The third year of the name, image, and likeness era could yield a market of up to $1.17 billion, according to a projection from NIL company Opendorse, up from about $1 billion in the second year.
Opendorse projects that this coming year will again be dominated by NIL collectives, the groups of boosters and donors who pool resources to help athletes at a particular school.
Opendorse has counted more than 200 collectives nationwide — 122 for Power 5 schools, 54 for Group of 5 and Big East schools, and 43 schools for the rest of Division I.
Over the past year, three-quarters of the NIL market revenue derived from collective dollars.
Power 5 football players receive an average of $7,262 for each collective activity they complete. Men’s basketball players receive $4,929, and women’s basketball players receive $2,070.
Non-Power 5 collectives are more interested in investing in men’s basketball players than football players. Group of 5 men’s basketball players average $3,089 per activity compared with $1,093 for football players. Non-FBS D-I men’s basketball players average $1,928 per activity, compared with $1,560.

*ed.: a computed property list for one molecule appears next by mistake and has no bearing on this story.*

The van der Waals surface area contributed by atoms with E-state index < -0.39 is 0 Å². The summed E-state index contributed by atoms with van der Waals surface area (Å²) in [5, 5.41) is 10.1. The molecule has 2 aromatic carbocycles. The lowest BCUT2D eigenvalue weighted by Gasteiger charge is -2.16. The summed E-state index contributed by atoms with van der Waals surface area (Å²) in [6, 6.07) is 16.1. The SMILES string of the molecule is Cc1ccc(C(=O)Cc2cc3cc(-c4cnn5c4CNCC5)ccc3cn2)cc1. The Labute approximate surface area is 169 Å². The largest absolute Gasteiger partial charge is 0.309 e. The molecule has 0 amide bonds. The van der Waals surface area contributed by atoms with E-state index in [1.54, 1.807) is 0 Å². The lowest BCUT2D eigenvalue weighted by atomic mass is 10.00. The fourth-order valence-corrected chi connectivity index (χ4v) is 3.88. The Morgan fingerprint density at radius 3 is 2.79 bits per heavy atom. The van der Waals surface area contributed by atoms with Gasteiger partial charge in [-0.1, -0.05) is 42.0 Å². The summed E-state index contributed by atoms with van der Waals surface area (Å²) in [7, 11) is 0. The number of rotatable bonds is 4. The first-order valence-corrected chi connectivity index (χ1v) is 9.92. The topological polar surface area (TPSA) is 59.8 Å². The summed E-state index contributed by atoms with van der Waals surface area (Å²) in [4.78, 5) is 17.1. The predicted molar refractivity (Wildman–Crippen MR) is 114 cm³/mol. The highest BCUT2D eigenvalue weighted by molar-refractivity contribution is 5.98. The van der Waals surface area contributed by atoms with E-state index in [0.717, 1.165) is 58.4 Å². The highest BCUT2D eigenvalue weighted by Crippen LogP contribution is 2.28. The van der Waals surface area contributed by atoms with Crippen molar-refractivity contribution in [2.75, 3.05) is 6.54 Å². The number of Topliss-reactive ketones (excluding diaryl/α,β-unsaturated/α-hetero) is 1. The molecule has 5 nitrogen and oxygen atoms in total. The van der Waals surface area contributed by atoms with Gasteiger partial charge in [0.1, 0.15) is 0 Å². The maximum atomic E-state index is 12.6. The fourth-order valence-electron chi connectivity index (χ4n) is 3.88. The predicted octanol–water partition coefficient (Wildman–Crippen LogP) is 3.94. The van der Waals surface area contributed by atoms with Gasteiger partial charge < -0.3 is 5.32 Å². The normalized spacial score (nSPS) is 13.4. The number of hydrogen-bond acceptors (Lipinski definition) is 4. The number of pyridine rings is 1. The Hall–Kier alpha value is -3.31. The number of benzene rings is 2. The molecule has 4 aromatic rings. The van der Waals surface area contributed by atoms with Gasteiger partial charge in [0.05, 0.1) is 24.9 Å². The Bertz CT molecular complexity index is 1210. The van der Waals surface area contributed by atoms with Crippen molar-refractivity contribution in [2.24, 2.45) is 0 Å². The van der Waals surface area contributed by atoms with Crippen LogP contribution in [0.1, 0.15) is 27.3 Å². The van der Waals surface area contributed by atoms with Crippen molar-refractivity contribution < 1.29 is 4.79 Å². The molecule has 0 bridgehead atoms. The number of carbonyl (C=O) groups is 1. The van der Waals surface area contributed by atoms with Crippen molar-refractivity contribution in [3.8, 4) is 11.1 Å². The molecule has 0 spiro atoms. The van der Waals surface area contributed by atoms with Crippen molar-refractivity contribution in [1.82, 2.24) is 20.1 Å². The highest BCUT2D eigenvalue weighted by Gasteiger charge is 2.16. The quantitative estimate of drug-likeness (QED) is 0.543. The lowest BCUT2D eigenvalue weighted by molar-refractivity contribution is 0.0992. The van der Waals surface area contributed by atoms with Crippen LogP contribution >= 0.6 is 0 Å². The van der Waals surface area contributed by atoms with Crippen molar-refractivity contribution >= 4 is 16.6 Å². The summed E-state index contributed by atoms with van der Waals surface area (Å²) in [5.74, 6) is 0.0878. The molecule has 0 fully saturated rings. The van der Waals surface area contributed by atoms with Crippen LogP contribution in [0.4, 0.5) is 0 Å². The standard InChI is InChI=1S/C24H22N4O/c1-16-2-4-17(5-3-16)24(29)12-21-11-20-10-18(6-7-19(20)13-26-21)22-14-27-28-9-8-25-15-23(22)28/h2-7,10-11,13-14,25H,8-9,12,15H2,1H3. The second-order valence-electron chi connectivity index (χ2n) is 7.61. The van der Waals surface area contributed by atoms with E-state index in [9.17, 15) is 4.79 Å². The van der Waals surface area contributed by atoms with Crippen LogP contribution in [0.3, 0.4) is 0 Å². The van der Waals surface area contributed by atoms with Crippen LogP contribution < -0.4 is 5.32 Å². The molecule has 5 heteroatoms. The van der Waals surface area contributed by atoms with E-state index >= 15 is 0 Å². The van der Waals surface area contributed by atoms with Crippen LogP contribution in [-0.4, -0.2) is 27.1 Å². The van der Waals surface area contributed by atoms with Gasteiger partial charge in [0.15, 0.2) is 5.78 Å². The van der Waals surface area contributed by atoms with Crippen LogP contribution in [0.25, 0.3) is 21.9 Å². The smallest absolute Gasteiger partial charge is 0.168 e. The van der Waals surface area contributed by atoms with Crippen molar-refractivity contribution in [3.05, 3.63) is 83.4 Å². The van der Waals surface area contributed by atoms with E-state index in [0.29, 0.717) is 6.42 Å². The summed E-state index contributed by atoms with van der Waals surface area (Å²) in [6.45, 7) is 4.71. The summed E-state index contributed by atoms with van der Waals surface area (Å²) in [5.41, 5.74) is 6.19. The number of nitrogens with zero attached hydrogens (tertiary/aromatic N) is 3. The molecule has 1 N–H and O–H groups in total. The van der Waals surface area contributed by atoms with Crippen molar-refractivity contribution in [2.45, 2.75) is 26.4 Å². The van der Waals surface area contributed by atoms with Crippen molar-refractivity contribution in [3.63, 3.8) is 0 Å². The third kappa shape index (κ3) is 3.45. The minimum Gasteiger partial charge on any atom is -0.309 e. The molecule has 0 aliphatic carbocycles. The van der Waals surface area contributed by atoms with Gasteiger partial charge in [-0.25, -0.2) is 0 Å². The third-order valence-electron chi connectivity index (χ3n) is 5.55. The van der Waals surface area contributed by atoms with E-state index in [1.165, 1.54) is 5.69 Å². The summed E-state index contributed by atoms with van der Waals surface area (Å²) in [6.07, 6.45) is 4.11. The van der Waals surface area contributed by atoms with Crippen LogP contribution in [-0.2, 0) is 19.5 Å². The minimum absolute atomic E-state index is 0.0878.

Opendorse predicted that next year, a competitive NIL collective in the top tier of Power 5 schools will need to commit an average of $10 million to players, with “middle of the pack” Power 5 collectives offering between $5 million-$10 million.
The low end of Power 5 schools, as well as the upper end of Group of 5 schools, will need to offer $1 million-$5 million.